A report commissioned by Google Australia titled ‘Crossroads 2015‘ says Australia’s startup sector could add nearly $109 billion to the Australian economy by 2033, and create nearly 540,000 new jobs in the process. Sadly, while developed economies globally continue to bolster startup sector funding, our government seems to be moving in the opposite direction.
Australian Startups Un-loved
The Australian government has not invested enough into the startup space when compared with other developed nations:
- Singapore: has guaranteed more than A$14 billion over a 5-year horizon to innovative enterprises
- China: has pledged A$8 billion fund for new technology-based ventures
- New Zealand: is expanding its network of government supported startup incubators and enhancing funding programs for startups
- South Korea: has implemented A$4 billion into a Creative Economy initiative
- USA: has embarked on a decade-long initiative to fund medical technologies and Artificial Intelligence (AI)-based industries
Meanwhile here at home, the Innovation Investment Fund was abolished in last year’s budget, and the new Entrepreneurs Infrastructure Program is underfunded by 50% compared to its predecessor.
On a per-capita basis, venture capital in Australia is 1/10th that of Israel or the US.
Technology-based startups produce a 1:5 knock-on effect on job creation (1 successful startup job = 5 additional jobs in other sectors). So why are we giving our startups the cold shoulder?
The Perfect Storm
There is a perfect storm brewing that can help lift Australia out of the startup stagnation climate that we are in:
- The perfect time: Look at the economies around the world and one trend is painfully apparent: we are in a time of ‘no to low growth’. Traditional sectors that have driven economies up until now (think mining & manufacturing) are struggling in this environment, meaning it’s time to pivot, adapt and change. If we want to grow with the rest of the world, we need “futuristic” startup businesses to ramp up – soon – as in right now, in order to start contributing to growth in 2-5 years down the line.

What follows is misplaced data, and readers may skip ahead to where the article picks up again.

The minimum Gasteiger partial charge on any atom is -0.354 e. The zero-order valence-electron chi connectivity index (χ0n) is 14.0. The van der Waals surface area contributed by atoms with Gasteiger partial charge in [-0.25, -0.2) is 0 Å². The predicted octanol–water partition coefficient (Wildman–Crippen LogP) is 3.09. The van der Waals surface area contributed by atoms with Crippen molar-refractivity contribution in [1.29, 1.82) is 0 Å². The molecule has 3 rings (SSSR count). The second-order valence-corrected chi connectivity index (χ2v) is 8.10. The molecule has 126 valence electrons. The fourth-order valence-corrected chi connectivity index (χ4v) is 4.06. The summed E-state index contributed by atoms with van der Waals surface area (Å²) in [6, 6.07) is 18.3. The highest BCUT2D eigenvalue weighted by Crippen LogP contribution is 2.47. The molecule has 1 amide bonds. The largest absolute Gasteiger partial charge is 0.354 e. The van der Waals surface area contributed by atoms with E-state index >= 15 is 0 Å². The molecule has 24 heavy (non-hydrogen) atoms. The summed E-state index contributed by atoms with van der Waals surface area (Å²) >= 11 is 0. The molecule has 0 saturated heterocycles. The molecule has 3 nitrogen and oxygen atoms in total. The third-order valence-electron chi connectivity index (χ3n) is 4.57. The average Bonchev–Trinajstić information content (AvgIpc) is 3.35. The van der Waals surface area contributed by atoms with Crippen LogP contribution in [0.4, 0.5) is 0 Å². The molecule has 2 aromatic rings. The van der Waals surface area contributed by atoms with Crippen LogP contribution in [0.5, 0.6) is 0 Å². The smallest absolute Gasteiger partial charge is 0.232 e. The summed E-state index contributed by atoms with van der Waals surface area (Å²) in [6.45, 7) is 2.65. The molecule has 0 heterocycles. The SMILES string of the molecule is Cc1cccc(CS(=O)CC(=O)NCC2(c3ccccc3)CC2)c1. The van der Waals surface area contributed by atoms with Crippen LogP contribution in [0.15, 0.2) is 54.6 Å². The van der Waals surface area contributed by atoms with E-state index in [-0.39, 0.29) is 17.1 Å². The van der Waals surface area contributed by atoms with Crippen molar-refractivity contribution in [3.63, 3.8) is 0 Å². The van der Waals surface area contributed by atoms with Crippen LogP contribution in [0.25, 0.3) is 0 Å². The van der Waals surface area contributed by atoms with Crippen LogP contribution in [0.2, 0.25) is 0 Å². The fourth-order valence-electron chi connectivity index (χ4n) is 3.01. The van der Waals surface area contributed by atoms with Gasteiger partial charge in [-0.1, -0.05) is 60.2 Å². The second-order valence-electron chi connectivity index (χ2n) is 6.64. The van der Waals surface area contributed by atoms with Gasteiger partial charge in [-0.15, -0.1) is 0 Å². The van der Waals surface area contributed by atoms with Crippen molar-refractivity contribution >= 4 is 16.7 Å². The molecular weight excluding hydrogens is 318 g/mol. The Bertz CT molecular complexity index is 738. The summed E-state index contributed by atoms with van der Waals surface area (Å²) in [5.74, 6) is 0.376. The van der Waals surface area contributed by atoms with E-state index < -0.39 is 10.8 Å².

- The perfect conditions: Investors, at home and overseas, are looking for new investment ideas in a ‘no to low growth’ environment. A vibrant Australian startup sector could attract a lot of those investment dollars now, before it’s too late. Government inaction will drive that funding to startups in other countries in the region.
To sail through this perfect storm successfully, we need government-sponsored action…and we need it ASAP!
Action Is Needed – Now
We rank low amongst developed nations in terms of startup formations in the country. According to Australian-born Silicon Valley entrepreneur, and author of “Blue Sky Mining”, Adrian Turner:
“Australia is likely to miss out on the urgently-needed creation of new multi-billion dollar industries essential to maintain prosperity and complement the mining boom through federal government failure to understand the basic ingredients for innovation”
The Crossroads 2015 report confirms Mr. Turner’s assessment, but indicates that all may not yet be lost. It recommends some immediate action that our government, in concert with other private partnerships, can take immediately to transform us into a knowledge-based economy, including:
1) Creating a national innovation agency: to give centralised focus and direction to all other innovation and entrepreneurship initiatives.
2) Fostering a national network of startup communities: by encouraging infrastructure and support systems that tech based (and other) start ups can use to grow and thrive.
3) Increasing funding for startups: through programs such as grants, subsidies, tax incentives and matching-funding initiatives, to draw other funding, through angel investors and private venture capital, to flow into the sector.
The report has 20+ recommendations which spell out the short, medium and long term actions needed in order to reduce our dependence on low-impact manufacturing sector by stimulating startups in high-growth sectors.
We need action NOW. The consequences of delayed action or inaction are too grave!
Image Credit: Flickr/Sacha Fernandez